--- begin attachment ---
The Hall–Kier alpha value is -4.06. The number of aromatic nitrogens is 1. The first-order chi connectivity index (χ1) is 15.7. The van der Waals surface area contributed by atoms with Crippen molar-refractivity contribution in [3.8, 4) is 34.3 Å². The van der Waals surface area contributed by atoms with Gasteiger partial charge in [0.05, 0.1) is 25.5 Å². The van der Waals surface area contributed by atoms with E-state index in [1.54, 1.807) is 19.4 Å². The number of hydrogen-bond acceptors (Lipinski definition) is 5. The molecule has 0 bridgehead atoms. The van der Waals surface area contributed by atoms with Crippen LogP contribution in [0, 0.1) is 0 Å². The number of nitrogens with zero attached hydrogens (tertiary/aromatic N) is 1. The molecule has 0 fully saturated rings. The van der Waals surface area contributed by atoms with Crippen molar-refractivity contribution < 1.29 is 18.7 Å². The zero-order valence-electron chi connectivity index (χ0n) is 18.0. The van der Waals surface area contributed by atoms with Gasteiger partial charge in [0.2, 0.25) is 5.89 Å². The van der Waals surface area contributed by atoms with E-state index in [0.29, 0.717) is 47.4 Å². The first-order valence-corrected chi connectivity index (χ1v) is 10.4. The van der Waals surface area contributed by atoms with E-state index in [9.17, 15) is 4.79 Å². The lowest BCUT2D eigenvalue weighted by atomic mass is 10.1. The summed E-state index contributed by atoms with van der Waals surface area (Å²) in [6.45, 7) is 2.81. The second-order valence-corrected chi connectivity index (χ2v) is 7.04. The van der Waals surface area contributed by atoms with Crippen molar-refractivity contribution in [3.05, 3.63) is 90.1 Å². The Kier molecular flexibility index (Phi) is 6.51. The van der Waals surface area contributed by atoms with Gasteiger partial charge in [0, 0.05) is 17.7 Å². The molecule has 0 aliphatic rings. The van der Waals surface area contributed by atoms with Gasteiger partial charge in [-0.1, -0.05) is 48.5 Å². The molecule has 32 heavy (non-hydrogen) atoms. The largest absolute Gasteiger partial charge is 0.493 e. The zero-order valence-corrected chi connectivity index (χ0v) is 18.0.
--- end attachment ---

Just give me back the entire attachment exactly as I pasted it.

The Hall–Kier alpha value is -4.06. The number of aromatic nitrogens is 1. The first-order chi connectivity index (χ1) is 15.7. The van der Waals surface area contributed by atoms with Crippen molar-refractivity contribution in [3.8, 4) is 34.3 Å². The van der Waals surface area contributed by atoms with Gasteiger partial charge in [0.05, 0.1) is 25.5 Å². The van der Waals surface area contributed by atoms with E-state index in [1.54, 1.807) is 19.4 Å². The number of hydrogen-bond acceptors (Lipinski definition) is 5. The molecule has 0 bridgehead atoms. The van der Waals surface area contributed by atoms with Crippen LogP contribution in [0, 0.1) is 0 Å². The number of nitrogens with zero attached hydrogens (tertiary/aromatic N) is 1. The molecule has 0 fully saturated rings. The van der Waals surface area contributed by atoms with Crippen molar-refractivity contribution < 1.29 is 18.7 Å². The zero-order valence-electron chi connectivity index (χ0n) is 18.0. The van der Waals surface area contributed by atoms with Gasteiger partial charge in [0.2, 0.25) is 5.89 Å². The van der Waals surface area contributed by atoms with E-state index in [0.29, 0.717) is 47.4 Å². The first-order valence-corrected chi connectivity index (χ1v) is 10.4. The van der Waals surface area contributed by atoms with E-state index in [9.17, 15) is 4.79 Å². The lowest BCUT2D eigenvalue weighted by atomic mass is 10.1. The summed E-state index contributed by atoms with van der Waals surface area (Å²) in [6.45, 7) is 2.81. The second-order valence-corrected chi connectivity index (χ2v) is 7.04. The van der Waals surface area contributed by atoms with Crippen molar-refractivity contribution in [3.05, 3.63) is 90.1 Å². The Kier molecular flexibility index (Phi) is 6.51. The van der Waals surface area contributed by atoms with Gasteiger partial charge in [0, 0.05) is 17.7 Å². The molecule has 0 aliphatic rings. The van der Waals surface area contributed by atoms with Gasteiger partial charge in [-0.1, -0.05) is 48.5 Å². The molecule has 32 heavy (non-hydrogen) atoms. The largest absolute Gasteiger partial charge is 0.493 e. The zero-order valence-corrected chi connectivity index (χ0v) is 18.0.